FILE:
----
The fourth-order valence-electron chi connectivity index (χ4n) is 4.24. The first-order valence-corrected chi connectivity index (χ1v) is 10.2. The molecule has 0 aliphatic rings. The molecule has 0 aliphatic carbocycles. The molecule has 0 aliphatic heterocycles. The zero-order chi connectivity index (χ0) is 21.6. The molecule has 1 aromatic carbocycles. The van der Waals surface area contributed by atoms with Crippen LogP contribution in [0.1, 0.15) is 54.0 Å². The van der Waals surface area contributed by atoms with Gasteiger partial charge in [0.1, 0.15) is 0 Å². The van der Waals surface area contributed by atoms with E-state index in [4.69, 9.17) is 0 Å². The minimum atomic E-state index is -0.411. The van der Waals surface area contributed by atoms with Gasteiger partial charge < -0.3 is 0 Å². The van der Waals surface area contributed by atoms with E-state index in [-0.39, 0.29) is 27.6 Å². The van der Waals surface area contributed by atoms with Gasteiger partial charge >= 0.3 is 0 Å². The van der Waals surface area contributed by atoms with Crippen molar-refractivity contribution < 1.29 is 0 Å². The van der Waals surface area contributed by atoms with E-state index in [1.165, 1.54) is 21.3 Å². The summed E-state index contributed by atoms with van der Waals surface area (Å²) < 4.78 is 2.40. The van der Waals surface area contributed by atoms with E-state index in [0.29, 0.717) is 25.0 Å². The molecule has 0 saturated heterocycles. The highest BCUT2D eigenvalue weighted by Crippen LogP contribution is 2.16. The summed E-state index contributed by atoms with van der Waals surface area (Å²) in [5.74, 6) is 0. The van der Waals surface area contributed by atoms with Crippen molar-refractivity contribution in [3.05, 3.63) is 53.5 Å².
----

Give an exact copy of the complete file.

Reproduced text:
The fourth-order valence-electron chi connectivity index (χ4n) is 4.24. The first-order valence-corrected chi connectivity index (χ1v) is 10.2. The molecule has 0 aliphatic rings. The molecule has 0 aliphatic carbocycles. The molecule has 0 aliphatic heterocycles. The zero-order chi connectivity index (χ0) is 21.6. The molecule has 1 aromatic carbocycles. The van der Waals surface area contributed by atoms with Crippen LogP contribution in [0.1, 0.15) is 54.0 Å². The van der Waals surface area contributed by atoms with Gasteiger partial charge in [0.1, 0.15) is 0 Å². The van der Waals surface area contributed by atoms with E-state index in [4.69, 9.17) is 0 Å². The minimum atomic E-state index is -0.411. The van der Waals surface area contributed by atoms with Gasteiger partial charge < -0.3 is 0 Å². The van der Waals surface area contributed by atoms with E-state index in [-0.39, 0.29) is 27.6 Å². The van der Waals surface area contributed by atoms with Gasteiger partial charge >= 0.3 is 0 Å². The van der Waals surface area contributed by atoms with Crippen molar-refractivity contribution < 1.29 is 0 Å². The van der Waals surface area contributed by atoms with E-state index in [1.165, 1.54) is 21.3 Å². The summed E-state index contributed by atoms with van der Waals surface area (Å²) < 4.78 is 2.40. The van der Waals surface area contributed by atoms with E-state index in [0.29, 0.717) is 25.0 Å². The molecule has 0 saturated heterocycles. The highest BCUT2D eigenvalue weighted by Crippen LogP contribution is 2.16. The summed E-state index contributed by atoms with van der Waals surface area (Å²) in [5.74, 6) is 0. The van der Waals surface area contributed by atoms with Crippen molar-refractivity contribution in [3.05, 3.63) is 53.5 Å².